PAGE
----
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Eliza Flower was a composer, a radical, and a significant influence on William Johnson Fox and the progressive values of South Place Religious Society (now Conway Hall). A gifted musician, she did much to raise the priority of music at South Place, composing numerous songs and staging popular performances. Along with her sister, Sarah Flower Adams, Eliza was a part of an era of developing humanism at South Place, arising from the questioning of traditional religious ideas and a wider interest in social justice and reform.


Eliza Flower was born on 19 April 1803, the eldest daughter of radical, Unitarian printer Benjamin Flower, and his wife Eliza (née Gould), who was of similarly radical leanings to her husband. Benjamin Flower had been imprisoned in Newgate in 1799 on accusations of libelling Bishop Richard Watson, and had met Eliza Gould while there. The couple married on his release, in 1800, and had two daughters: Eliza and Sarah. The girls’ mother died in 1810, and they were raised by their father.

When the family moved to London in 1820, the girls were quickly adopted into a radical, cultured circle, which included Harriet Martineau, Robert Browning, and John Stuart Mill. At the centre of this was William Johnson Fox, the minister of the South Place Chapel (today Conway Hall Ethical Society), which was described by leading Unitarian James Martineau as a ‘free-thinking and free-living clique’. Fox became the sisters’ guardian on the death of Benjamin Flower in 1829 and Eliza in particular became very close to him, assisting him in literary work and – following Fox’s separation from his wife – helping to establish a ‘radical salon’ in the semi-rural Craven Hill Gardens, in Bayswater, London.

Throughout the 1830s, Eliza was active in the musical life of South Place, composing, performing, and working closely with Collet Dobson Collet, its musical director. She set words written by her sister to music (most famously Nearer, my God, to thee), and wrote Hymns and Anthems, a musical service for South Place. Eliza also composed music for the funeral service of Indian social reformer Rammohun Roy, who was a noted influence on William Johnson Fox and at South Place. South Place itself continued to act as a melting pot of progressive, liberal ideas, on religion, politics, art, and education. The Monthly Repository, edited by Fox with the assistance of Eliza, acted as a mouthpiece for many of these ideas, transforming steadily from a Unitarian periodical to a radical, secular journal.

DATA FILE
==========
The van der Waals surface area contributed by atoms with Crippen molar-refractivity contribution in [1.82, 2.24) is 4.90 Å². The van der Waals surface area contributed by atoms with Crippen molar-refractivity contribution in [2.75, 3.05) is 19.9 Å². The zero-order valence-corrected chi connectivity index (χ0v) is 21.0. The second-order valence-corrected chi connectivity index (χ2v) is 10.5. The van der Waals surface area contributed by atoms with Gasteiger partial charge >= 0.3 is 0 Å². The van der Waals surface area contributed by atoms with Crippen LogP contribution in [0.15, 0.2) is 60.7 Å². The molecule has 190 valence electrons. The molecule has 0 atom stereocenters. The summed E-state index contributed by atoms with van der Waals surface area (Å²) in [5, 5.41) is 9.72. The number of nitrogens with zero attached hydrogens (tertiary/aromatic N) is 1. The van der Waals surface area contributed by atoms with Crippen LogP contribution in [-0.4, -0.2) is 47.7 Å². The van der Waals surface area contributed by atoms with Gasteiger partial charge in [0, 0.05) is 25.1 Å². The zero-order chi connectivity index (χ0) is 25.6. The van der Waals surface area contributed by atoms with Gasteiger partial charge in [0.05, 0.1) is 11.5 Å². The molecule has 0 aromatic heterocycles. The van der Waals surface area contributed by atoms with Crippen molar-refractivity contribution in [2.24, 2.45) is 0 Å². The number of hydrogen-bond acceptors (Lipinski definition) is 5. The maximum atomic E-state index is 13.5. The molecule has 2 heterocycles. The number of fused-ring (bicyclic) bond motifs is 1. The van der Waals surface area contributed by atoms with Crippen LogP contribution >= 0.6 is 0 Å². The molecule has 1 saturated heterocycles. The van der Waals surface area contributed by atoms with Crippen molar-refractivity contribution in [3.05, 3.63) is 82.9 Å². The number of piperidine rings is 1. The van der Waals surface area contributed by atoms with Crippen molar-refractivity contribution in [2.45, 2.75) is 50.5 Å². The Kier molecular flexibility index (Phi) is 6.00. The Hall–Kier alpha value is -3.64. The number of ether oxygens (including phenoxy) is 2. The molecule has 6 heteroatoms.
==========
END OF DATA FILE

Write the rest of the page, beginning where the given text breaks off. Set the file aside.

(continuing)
Eliza Flower died near Brighton on 12 December 1846, suffering from consumption. She was buried in the family grave at Foster Street Burial Ground in Harlow, Essex, a nonconformist cemetery. Eliza and the circle she moved in were distinctly unorthodox, and a key generation in shepherding South Place’s increasingly humanist outlook. Her memorial service there took place on 20 December, led by William Johnson Fox.


Eliza Flower was central to the ‘free-thinking and free-living’ South Place, which cultivated religious freedom, creative expression, and progressive social and political values. Through music, and in her contributions to William Johnson Fox’s literary work, Flower helped to voice – and shape – these South Place values, taking inspiration from secular art and literature in a way that remained typical as the congregation grew ever more humanist. The Flower sisters are also a reminder of the significant role played by women in the social, cultural, and intellectual life of the ethical societies and their precursors, engaged just as much in religious questioning and unorthodoxy of all kinds as their male counterparts.

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